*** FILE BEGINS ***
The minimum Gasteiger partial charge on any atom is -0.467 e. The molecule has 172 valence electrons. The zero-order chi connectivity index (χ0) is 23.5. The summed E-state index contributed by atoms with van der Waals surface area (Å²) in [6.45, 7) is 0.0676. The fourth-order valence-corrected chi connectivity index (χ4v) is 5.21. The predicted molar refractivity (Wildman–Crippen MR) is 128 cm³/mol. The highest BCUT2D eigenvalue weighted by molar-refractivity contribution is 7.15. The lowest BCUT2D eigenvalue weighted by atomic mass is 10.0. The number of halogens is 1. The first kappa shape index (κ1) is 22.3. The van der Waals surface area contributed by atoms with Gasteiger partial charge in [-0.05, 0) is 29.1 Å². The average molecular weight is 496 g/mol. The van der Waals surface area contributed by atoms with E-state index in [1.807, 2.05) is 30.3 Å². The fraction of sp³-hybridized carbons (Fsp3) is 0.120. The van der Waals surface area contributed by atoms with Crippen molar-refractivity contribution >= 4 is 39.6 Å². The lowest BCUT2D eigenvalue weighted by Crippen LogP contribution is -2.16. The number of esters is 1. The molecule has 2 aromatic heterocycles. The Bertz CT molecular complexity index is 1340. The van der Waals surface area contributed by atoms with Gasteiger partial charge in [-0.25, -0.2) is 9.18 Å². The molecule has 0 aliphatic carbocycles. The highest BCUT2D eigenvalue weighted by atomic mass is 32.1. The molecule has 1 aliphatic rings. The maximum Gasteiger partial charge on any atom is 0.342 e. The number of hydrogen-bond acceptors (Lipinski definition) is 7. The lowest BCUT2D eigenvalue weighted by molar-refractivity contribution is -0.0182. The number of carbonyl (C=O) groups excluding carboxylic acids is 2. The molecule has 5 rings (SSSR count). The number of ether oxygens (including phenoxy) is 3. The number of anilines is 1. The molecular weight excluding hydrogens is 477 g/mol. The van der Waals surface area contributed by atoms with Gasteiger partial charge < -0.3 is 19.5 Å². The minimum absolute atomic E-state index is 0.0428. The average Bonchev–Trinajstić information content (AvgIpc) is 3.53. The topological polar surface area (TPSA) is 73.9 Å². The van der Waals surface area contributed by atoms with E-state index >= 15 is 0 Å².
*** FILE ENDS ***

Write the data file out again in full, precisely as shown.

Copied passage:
The minimum Gasteiger partial charge on any atom is -0.467 e. The molecule has 172 valence electrons. The zero-order chi connectivity index (χ0) is 23.5. The summed E-state index contributed by atoms with van der Waals surface area (Å²) in [6.45, 7) is 0.0676. The fourth-order valence-corrected chi connectivity index (χ4v) is 5.21. The predicted molar refractivity (Wildman–Crippen MR) is 128 cm³/mol. The highest BCUT2D eigenvalue weighted by molar-refractivity contribution is 7.15. The lowest BCUT2D eigenvalue weighted by atomic mass is 10.0. The number of halogens is 1. The first kappa shape index (κ1) is 22.3. The van der Waals surface area contributed by atoms with Gasteiger partial charge in [-0.05, 0) is 29.1 Å². The average molecular weight is 496 g/mol. The van der Waals surface area contributed by atoms with E-state index in [1.807, 2.05) is 30.3 Å². The fraction of sp³-hybridized carbons (Fsp3) is 0.120. The van der Waals surface area contributed by atoms with Crippen molar-refractivity contribution >= 4 is 39.6 Å². The lowest BCUT2D eigenvalue weighted by Crippen LogP contribution is -2.16. The number of esters is 1. The molecule has 2 aromatic heterocycles. The Bertz CT molecular complexity index is 1340. The van der Waals surface area contributed by atoms with Gasteiger partial charge in [-0.25, -0.2) is 9.18 Å². The molecule has 0 aliphatic carbocycles. The highest BCUT2D eigenvalue weighted by atomic mass is 32.1. The molecule has 1 aliphatic rings. The maximum Gasteiger partial charge on any atom is 0.342 e. The number of hydrogen-bond acceptors (Lipinski definition) is 7. The lowest BCUT2D eigenvalue weighted by molar-refractivity contribution is -0.0182. The number of carbonyl (C=O) groups excluding carboxylic acids is 2. The molecule has 5 rings (SSSR count). The number of ether oxygens (including phenoxy) is 3. The number of anilines is 1. The molecular weight excluding hydrogens is 477 g/mol. The van der Waals surface area contributed by atoms with Gasteiger partial charge < -0.3 is 19.5 Å². The minimum absolute atomic E-state index is 0.0428. The average Bonchev–Trinajstić information content (AvgIpc) is 3.53. The topological polar surface area (TPSA) is 73.9 Å². The van der Waals surface area contributed by atoms with E-state index >= 15 is 0 Å².